BALBI, GIOVANNI. ?-c.1298.
Latin manuscript on paper, Catholicon. [Northeast Italy, c.1400.]
247 leaves recto and verso (lacking text at end, else complete), 60 lines, double column, dark brown ink in small gothic bookhands (several scribes), written space 270 x 178 mm, ruled in plummet and in blind, DECORATED INITIALS THROUGHOUT in alternating red and blue with penwork in dark brown and red, many leaves with dozens of initials (as many as 50); plus two LARGE ILLUMINATED INITIALS on f.1r (defective) and f.84r, a 17-line polychrome and gold initial, foliate extension with burnished gold bezants. Period plain wooden boards (clasps lacking) rebacked in 19th century quarter calf preserving original vellum pastedowns and flyleaves. First leaf defective with loss of most of initial and associated text (repaired with old paper), some slight worming at ends, occasional dampstain, some minor fingering and marginal tears (including to f.84), overall in extremely good condition and with four wide margins preserving catchwords and marginalia.
Provenance: Baron Horace de Landau [1824-1903] (bookplate and labels with acquisition no. 1934), Landau was the Italian agent of the Rothschilds' bank in Paris; by descent to Madame Hugo Finaly and Horace Finaly [d.1945] (this manuscript was not in the Landau sales at Sotheby's, 1948-49, though that auction did include a vellum copy of the 1460 printed Catholicon); anonymous owner, Sotheby's, June 18, 1991, lot 105, to Rosenthal.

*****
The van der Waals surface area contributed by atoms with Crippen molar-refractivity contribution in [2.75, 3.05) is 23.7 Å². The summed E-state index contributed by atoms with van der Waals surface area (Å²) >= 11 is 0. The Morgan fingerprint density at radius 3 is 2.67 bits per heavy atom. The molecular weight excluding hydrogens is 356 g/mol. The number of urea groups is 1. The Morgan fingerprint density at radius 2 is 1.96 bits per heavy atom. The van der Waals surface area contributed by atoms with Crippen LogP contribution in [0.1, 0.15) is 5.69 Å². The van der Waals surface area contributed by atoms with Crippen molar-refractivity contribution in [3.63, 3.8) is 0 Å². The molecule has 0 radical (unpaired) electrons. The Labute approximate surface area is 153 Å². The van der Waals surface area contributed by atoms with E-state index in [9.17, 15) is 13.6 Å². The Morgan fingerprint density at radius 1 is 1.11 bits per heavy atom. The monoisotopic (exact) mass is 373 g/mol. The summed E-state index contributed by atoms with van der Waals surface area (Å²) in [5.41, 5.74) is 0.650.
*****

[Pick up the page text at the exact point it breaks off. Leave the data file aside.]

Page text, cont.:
SUBSTANTIAL MANUSCRIPT OF THE MOST CELEBRATED MEDIEVAL LEXICOGRAPHY, and, after the Bible, one of the first works of its scale to be printed (in 1460, see lot 1020). The first part of the present manuscript (ff.1r-83v) comprises a grammar in four books. The alphabetical dictionary begins on f.84v and ends on f.247 with the definition of "Humilis." The Summa grammaticalis quae vocatur Catholiconknown more simply as the Catholiconwas completed by the Dominican friar Giovanni Balbi (Johannes Balbus) in 1286. Its most immediate source was the Magnae derivations of Hugutio of Pisa (1201), a widely circulated lexicography with an un-alphabetical arrangement that necessitated the creation of alphabetical finding lists that were often copied with the manuscript. In giving the dictionary section of his Catholicon a strict alphabetical order, Balbi became "the first lexicographer to achieve complete alphabetization (from the first to the last letter of each word)" (The Oxford History of English Lexicography p 30). Equally important were the first four sections dealing with orthography, prosody, word derivations and syntax, and figures of speech. Throughout the work, Balbi quotes not only from the Bible and the writings of the saints, but makes abundant use of the Latin classics, making the Catholicon an important early secular work as well. "This work was the main lexical resource during the fourteenth century and for the greater part of the fifteenth. It served Petrarch and the other early Italian humanists, and from the time of its first printing, at Mainz in 1460, until the first years of the sixteenth century, it really had no serious rival. What its users read in it was a universe of thought constructed from words and the boundaries of their use" (Moss Rennaissance Truth and the Latin Language p 16).